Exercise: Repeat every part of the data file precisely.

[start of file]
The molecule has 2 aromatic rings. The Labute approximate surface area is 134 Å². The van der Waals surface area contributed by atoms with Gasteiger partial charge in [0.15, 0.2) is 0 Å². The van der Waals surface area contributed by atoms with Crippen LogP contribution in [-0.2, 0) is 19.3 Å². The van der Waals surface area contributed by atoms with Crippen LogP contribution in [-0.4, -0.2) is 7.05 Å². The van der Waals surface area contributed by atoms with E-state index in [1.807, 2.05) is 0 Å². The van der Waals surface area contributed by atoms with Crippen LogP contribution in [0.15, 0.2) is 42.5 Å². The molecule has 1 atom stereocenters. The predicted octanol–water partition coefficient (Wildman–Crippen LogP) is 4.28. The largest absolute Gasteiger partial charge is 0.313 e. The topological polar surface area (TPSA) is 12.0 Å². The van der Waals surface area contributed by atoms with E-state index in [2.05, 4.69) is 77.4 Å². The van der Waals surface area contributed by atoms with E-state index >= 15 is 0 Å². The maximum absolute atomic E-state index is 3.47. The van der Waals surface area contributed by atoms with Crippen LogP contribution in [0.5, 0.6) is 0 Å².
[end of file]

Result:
The molecule has 2 aromatic rings. The Labute approximate surface area is 134 Å². The van der Waals surface area contributed by atoms with Gasteiger partial charge in [0.15, 0.2) is 0 Å². The van der Waals surface area contributed by atoms with Crippen LogP contribution in [-0.2, 0) is 19.3 Å². The van der Waals surface area contributed by atoms with Crippen LogP contribution in [-0.4, -0.2) is 7.05 Å². The van der Waals surface area contributed by atoms with E-state index in [1.807, 2.05) is 0 Å². The van der Waals surface area contributed by atoms with Crippen LogP contribution in [0.15, 0.2) is 42.5 Å². The molecule has 1 atom stereocenters. The predicted octanol–water partition coefficient (Wildman–Crippen LogP) is 4.28. The largest absolute Gasteiger partial charge is 0.313 e. The topological polar surface area (TPSA) is 12.0 Å². The van der Waals surface area contributed by atoms with E-state index in [2.05, 4.69) is 77.4 Å². The van der Waals surface area contributed by atoms with E-state index >= 15 is 0 Å². The maximum absolute atomic E-state index is 3.47. The van der Waals surface area contributed by atoms with Crippen LogP contribution in [0.5, 0.6) is 0 Å².